Indispensable isn't synonymous with best, though the way UConn
junior guard Ben Gordon has mushed the Huskies through the draw
(average victory margin: 17.5 points), he may soon assume both
mantles. UConn's national player of the year candidate, 6'10"
center Emeka Okafor, can take over a game defensively unlike any
college big man since David Robinson. But with Okafor slowed by
back and shoulder ailments, Gordon is finally shedding the
qualities that caused coach Jim Calhoun to label him Gentle Ben
as a freshman. "He needed to develop more of a you-can't-stop-me
mentality," Calhoun said after Gordon's 36 points (and four
three-pointers) helped sink Alabama 87-71 in the Phoenix Regional
final. "That's what you saw today, a guy who was confident that
he could get any shot he wanted."

Nor should you let his Sphinx-like mien fool you: Gordon does not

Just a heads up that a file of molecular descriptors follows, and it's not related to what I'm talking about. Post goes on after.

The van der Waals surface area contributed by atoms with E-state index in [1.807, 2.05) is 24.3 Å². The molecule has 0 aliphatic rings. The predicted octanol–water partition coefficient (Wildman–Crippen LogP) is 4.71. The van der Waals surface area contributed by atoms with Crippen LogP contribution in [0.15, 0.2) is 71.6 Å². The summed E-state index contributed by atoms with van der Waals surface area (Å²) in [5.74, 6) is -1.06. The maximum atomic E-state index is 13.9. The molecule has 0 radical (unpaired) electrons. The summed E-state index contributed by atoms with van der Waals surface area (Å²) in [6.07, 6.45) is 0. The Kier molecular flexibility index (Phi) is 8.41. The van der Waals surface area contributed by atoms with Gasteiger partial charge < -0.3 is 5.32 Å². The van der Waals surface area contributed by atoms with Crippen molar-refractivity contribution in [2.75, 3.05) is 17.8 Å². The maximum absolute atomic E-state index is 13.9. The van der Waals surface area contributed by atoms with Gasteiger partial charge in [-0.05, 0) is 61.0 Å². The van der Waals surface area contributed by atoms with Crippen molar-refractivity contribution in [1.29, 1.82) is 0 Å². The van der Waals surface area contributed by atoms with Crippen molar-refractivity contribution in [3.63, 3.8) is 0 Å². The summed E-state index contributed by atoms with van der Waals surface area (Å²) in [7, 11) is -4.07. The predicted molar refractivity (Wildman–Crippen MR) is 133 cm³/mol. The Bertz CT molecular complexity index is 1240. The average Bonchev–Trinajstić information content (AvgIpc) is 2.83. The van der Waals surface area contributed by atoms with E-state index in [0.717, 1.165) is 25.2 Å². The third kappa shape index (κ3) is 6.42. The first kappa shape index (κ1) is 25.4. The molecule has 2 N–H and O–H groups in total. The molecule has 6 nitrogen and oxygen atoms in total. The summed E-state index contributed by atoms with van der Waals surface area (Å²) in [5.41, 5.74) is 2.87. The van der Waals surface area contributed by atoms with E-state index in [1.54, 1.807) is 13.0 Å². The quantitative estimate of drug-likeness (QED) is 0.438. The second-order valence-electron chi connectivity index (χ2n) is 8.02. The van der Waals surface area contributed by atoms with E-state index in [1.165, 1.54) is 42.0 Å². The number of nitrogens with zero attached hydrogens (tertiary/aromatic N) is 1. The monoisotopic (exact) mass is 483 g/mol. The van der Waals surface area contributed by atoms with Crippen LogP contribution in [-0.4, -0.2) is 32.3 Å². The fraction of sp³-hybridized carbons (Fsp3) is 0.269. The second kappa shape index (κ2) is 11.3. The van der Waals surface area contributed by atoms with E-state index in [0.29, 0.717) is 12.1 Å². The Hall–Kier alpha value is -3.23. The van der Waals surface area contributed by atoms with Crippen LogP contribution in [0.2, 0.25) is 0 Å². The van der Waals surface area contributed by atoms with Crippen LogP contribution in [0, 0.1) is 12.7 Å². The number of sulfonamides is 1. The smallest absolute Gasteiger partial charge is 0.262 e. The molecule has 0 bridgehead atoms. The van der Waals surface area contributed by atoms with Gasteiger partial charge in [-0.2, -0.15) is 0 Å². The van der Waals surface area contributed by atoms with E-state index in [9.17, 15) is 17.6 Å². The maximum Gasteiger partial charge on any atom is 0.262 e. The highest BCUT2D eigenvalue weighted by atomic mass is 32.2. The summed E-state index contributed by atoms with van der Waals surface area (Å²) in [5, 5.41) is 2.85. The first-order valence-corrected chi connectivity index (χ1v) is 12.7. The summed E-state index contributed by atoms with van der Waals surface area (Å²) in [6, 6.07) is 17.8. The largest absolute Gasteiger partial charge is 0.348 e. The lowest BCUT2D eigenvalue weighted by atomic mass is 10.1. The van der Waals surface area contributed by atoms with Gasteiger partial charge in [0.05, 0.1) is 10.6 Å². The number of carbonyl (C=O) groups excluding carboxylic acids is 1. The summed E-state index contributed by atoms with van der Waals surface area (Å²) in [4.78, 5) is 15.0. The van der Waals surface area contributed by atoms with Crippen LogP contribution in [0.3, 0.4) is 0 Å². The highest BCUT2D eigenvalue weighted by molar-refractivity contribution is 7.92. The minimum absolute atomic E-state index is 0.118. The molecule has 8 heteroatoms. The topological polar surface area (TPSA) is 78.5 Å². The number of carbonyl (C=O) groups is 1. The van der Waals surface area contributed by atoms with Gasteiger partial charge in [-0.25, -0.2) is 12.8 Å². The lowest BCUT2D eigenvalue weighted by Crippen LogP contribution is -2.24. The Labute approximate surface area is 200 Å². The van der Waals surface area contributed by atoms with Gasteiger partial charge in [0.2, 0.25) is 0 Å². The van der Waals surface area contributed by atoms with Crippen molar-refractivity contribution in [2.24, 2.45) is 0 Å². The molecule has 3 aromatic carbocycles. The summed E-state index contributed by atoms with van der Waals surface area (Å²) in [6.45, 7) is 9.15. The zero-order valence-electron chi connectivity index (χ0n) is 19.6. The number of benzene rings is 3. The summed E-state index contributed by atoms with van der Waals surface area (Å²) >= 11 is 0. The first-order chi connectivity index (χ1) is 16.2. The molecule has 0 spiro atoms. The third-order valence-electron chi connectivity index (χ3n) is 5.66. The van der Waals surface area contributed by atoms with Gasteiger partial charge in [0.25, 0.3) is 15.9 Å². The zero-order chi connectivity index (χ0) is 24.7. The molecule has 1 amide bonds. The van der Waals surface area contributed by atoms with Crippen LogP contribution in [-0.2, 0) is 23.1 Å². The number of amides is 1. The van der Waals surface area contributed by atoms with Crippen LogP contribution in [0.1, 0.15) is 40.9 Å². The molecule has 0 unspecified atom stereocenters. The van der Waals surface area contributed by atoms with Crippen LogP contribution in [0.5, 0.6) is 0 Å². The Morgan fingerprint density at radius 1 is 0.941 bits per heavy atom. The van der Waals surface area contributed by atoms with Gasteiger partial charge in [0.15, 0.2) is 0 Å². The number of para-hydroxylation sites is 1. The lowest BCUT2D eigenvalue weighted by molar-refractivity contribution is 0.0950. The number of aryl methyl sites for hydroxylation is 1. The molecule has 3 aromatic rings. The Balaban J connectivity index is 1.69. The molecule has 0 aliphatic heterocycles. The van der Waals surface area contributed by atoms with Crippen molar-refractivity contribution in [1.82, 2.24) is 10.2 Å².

lack passion. He has been spotted in the off-season running
stadium steps at 6 a.m. while wearing a weighted vest, on his own
initiative. Police once chased him out of his high school gym in
Mount Vernon, N.Y., when they found him working on his jumper
after midnight, and he's a weight-room demon. Yet Gordon is
undeniably laid-back, and despite packing a 39-inch vertical leap
and all manner of moves, he is not especially flashy. Befitting
his funeral-director demeanor, he drives a 1988 Lincoln Mercury
that his teammates call the Hearse.

"I've never had an overly aggressive personality," Gordon says.
"I was more the kind to size things up kind of casually and then